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From Mihai Limbasan <mihai...@gmail.com>
Subject Re: apr_status_t testing against APR_SUCCESS usage question
Date Mon, 27 Dec 2004 14:47:17 GMT
I based my question on the fact that the majority of the cases seem to
explicitely check against the macro.
Oh well, should've waited before patching. It was a nice way of
getting the overall feel of the library though - nice work!


On Mon, 27 Dec 2004 09:44:06 -0500, Garrett Rooney
<rooneg@electricjellyfish.net> wrote:
> Mihai Limbasan wrote:
> >>From what I've gathered reviewing the APR code, the canonical way of
> > testing apr_* return values is comparing against APR_SUCCESS. That
> > happens to be #defined as zero.
> >
> > There are a lot of places around the APR codebase that do stuff like this:
> >
> >     if (rv)
> >         return rv;
> >
> > i.e. taking advantage of the knowledge that APR_SUCCESS is zero and
> > returning (or taking some other action) based on a non-zero (hence
> > non-APR_SUCCESS) status.
> >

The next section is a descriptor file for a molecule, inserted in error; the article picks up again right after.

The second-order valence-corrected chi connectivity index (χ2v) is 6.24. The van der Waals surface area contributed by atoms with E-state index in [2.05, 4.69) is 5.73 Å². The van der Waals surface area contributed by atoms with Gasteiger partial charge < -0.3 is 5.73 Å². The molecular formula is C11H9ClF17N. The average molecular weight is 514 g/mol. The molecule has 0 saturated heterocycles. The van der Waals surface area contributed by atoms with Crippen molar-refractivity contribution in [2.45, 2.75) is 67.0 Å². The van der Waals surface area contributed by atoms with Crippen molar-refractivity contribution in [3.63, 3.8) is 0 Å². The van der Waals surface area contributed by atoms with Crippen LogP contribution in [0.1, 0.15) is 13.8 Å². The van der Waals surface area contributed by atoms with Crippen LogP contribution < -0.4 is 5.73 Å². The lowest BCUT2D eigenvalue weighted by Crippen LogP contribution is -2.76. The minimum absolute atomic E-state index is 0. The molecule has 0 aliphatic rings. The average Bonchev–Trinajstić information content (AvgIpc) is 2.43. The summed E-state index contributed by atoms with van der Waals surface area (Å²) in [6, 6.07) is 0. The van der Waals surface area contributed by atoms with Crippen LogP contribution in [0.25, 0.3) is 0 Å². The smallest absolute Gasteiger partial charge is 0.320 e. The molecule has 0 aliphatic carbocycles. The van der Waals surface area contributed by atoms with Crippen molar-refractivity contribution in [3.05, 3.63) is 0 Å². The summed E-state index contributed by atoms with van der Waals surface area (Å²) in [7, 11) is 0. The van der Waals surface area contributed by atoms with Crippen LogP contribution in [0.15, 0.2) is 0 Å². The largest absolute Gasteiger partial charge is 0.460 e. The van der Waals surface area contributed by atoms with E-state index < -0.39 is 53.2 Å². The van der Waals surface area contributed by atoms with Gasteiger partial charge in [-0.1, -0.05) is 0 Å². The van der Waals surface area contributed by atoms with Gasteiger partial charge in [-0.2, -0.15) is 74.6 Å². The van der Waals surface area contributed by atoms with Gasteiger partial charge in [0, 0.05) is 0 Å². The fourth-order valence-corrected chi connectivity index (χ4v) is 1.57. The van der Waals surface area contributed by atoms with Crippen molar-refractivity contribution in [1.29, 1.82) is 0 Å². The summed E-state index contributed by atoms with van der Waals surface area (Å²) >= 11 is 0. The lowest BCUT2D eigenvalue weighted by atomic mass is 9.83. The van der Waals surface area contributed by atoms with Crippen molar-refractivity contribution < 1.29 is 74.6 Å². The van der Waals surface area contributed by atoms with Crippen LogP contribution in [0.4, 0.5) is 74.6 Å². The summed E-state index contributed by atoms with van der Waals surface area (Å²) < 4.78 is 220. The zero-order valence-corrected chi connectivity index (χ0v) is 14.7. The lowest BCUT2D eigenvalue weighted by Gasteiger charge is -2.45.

> > This seems to defeat the point of having an APR_SUCCESS in the first
> > place. It's also (at least in my eyes) slightly less intuitive than
> > explicit testing.
> 
> Part of the definition of apr_status_t is the fact that APR_SUCCESS is
> defined to be zero.  This is by design, because success is the common
> case you test for, and comparing against zero is fast for most
> processors.  Because it will always be this way there's no reason not to
> publicise the fact, making the "if (rv) blah" idiom the common way to
> deal with errors in code that uses APR.
> 
> > Would it be useful if I went through the code and properly
> > canonicalized such constructs to
> >
> >     if (rv != APR_SUCCESS) {
> >         return rv;
> >     }
> >
> 
> Once you read the documentation and learn the idiom the "if (rv) return
> rv;" way is much easier to read IMO, I think your change would actually
> make things less clear in the long run.
> 
> -garrett
> 


-- 
Mihai Limbasan

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